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Am J Clin Nutr. 1996 Apr;63(4):491-9.

Evaluation of four methods for determining energy intake in young and older women: comparison with doubly labeled water measurements of total energy expenditure.

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US Department of Agriculture Human Nutrition Research Center on Aging at Tufts University, Boston, MA, U.S.A.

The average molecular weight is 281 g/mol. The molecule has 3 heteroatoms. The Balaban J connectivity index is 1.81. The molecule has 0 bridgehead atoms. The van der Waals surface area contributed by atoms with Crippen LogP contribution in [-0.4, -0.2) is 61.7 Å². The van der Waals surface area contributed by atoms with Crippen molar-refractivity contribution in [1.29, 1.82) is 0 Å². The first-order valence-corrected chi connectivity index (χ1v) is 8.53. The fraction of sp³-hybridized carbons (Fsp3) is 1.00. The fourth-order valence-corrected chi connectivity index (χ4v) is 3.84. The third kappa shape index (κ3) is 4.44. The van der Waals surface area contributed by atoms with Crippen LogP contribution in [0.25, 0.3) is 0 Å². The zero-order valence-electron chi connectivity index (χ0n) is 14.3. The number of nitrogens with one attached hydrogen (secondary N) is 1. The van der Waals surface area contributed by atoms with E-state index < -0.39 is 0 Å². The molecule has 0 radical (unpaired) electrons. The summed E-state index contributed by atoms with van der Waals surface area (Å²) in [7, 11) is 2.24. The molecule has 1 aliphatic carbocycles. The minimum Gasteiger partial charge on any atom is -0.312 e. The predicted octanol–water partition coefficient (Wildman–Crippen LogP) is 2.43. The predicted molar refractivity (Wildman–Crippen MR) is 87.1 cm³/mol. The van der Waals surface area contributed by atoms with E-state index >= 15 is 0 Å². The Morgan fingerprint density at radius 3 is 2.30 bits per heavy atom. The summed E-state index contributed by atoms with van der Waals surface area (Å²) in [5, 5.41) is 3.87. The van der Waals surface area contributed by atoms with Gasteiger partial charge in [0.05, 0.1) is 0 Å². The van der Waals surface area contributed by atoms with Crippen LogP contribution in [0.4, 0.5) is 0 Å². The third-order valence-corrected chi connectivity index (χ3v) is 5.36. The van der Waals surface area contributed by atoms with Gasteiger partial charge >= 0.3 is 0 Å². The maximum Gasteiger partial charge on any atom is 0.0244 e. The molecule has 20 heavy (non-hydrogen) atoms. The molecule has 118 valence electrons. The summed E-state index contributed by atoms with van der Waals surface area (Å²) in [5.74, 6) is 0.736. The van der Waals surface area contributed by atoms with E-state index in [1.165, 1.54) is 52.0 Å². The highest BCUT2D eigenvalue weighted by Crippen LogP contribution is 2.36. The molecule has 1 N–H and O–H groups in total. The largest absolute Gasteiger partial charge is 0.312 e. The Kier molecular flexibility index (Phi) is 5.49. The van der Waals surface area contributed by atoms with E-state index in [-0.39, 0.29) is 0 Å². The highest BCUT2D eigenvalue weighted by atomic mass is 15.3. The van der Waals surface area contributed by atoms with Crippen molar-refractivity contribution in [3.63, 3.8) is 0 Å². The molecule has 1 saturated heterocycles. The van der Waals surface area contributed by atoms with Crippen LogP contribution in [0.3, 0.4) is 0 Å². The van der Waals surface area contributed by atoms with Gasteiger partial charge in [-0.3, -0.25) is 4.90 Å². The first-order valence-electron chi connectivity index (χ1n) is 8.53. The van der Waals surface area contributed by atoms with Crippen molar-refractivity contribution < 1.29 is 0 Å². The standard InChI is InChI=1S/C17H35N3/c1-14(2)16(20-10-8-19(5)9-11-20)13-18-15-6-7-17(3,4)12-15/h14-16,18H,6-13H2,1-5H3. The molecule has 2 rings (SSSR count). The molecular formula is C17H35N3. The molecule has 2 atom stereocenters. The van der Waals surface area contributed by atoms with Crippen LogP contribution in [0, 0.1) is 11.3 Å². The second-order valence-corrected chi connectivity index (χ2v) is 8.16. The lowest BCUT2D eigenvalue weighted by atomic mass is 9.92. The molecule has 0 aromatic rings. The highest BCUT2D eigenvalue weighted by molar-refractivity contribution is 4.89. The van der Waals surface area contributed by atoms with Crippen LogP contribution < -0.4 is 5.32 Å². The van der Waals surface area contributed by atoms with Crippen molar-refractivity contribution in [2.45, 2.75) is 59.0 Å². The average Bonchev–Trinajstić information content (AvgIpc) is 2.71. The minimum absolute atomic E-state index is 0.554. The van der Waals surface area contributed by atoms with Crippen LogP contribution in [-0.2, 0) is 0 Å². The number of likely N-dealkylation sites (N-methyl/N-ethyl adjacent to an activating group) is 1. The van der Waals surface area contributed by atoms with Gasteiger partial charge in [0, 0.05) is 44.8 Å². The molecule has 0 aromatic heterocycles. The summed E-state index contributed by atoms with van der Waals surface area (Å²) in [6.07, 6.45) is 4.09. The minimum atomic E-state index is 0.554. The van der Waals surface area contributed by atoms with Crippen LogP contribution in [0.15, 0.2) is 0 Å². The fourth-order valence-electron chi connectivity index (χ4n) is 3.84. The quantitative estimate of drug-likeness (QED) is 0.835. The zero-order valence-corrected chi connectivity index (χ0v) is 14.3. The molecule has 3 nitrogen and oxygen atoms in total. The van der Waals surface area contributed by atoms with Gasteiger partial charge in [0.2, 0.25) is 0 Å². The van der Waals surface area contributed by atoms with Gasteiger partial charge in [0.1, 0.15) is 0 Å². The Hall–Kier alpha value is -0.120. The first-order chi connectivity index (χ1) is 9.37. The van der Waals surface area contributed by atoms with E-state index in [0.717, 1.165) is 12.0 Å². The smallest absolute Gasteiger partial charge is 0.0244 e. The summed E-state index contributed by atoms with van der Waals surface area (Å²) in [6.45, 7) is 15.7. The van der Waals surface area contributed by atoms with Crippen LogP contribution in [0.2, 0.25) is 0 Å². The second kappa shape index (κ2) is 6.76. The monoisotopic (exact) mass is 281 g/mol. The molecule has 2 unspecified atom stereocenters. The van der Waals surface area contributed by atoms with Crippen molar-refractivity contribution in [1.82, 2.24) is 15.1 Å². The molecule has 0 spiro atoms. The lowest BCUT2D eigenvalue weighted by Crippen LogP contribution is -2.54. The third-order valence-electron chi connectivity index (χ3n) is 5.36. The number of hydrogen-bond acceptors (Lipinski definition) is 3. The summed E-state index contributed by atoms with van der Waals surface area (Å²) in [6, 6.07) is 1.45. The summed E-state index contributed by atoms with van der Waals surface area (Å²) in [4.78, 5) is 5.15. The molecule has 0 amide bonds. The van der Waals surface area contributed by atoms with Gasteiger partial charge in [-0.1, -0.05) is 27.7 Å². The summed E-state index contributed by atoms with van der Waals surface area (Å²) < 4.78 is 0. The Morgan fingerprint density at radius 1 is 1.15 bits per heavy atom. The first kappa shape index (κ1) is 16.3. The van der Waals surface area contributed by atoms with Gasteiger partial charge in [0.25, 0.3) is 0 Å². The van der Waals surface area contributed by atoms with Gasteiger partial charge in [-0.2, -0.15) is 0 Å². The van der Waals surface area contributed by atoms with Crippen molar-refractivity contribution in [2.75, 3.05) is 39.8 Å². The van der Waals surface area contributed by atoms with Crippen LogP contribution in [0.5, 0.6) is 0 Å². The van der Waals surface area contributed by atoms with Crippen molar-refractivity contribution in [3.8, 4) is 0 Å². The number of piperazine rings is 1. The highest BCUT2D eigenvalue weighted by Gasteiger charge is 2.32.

The accuracy and precision of four different food intake assessment methods were evaluated in young and older women by comparing reported energy intakes with doubly labeled water measurements total energy expenditure (TEE). A study lasting 8 d was conducted in 10 young women aged 25.2+/-1.1 y (-x+/-SEM) and in 10 older women aged 74.0+/-1.4 y. Free-living TEE was measured over 7 d and food consumption was determined from weighed food intake data (7 d), a 24-h food recall (in duplicate), and two different food-frequency questionnaires [Fred Hutchinson Cancer Research Center (FHCRC)/Block and Willett, both in duplicate]. In addition, body composition was determined by using hydrodensitometry, and strenuous physical activity and the extent of dietary restraint were determined by questionnaire. In young women, 24-h recall gave mean energy intakes that were closest to measures of TEE (-0.34+/-3.71 MJ/d compared with TEE, P=0.178), and energy intakes by food-frequency questionnaires were the only intake data that correlated significantly with individual values for TEE (P<0.05). In older women, food-frequency questionnaires gave mean energy intakes that were closest to measured TEE (+0.53+/-2.95 MJ/d with the Willett questionnaire and -1.19+/-3.02 MJ/d with FHCRC/Block questionnaire). No energy intake data from this group correlated significantly with values for TEE. The 7-d weighed dietary intakes were significantly lower than measured TEE in both young and older women (-2.0 MJ/d in young and older women combined, P<0.001), and did not correlate significantly with values for TEE, although they did most closely mirror the mean difference in TEE between the young and older women (2.30 MJ/d for TEE and 2.11 MJ/d for 7-d weighed intake). These data suggest that none of the methods studied gave accurate estimates of the usual energy requirements of individual subjects. In addition, the results suggest that for some types of studies, simple methods for assessing group mean dietary intake may actually give more accurate information than weighed dietary intakes.

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